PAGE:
Director of the Federal Bureau of Investigation: Russian Spies Spread Across America


FBI Director Christopher Wray issued a stark warning on Thursday, stating that the number of Russian spies operating within the United States remains "alarmingly high," despite efforts to expel them.

Speaking at the Spy Museum in Washington, Wray emphasized that the traditional Russian threat to counterintelligence remains potent. He added, "The footprint of Russian intelligence, meaning intelligence officers, is still very large in the United States. It's something we constantly face and we try to impede, prevent, and disrupt in every way possible."

The presence of Russian spies on American soil is not a new phenomenon. However, with U.S. officials increasingly recognizing Russia under President Vladimir Putin as an adversary, the long-standing concerns about counterintelligence, once viewed as remnants of the Cold War, have once again garnered high-level attention.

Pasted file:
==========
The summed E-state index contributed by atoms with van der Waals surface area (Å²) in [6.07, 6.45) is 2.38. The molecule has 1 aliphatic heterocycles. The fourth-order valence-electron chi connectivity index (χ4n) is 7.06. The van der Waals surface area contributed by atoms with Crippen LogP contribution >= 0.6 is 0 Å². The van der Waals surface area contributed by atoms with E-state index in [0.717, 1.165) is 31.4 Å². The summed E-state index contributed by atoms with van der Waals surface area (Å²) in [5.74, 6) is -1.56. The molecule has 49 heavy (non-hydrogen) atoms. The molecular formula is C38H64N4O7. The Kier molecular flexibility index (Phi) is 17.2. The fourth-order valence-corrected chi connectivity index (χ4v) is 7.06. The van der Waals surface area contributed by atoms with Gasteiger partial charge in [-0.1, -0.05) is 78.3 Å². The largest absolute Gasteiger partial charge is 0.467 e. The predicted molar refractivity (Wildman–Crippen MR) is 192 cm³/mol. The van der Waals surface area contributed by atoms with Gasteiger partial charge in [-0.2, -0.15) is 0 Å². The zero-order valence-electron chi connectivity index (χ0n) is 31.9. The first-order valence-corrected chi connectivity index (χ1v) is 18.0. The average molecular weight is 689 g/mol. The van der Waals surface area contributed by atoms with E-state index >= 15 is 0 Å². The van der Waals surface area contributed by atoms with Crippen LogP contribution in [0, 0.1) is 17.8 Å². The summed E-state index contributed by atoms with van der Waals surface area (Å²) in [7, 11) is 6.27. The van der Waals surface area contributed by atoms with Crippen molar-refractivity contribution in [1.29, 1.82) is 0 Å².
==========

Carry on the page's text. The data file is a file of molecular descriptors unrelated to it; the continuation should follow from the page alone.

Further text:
In 2018, the United States expelled 60 Russian diplomats, designating them as intelligence agents. Additionally, the U.S. ordered the closure of the Russian consulate in Seattle as part of its response to Russia's alleged use of nerve agent in the poisoning of a former Russian spy residing in the U.S. and the UK.

A Dutch intelligence agency publicly identified a Russian military intelligence officer who had studied at the prestigious School of Advanced International Studies at Johns Hopkins University - a graduate program favored by young U.S. military personnel, diplomats, and future spies.

Wray stated, "I will say that over the past several years, the United States has taken significant steps to reduce the presence of Russian intelligence officers in the United States and has effectively expelled them."

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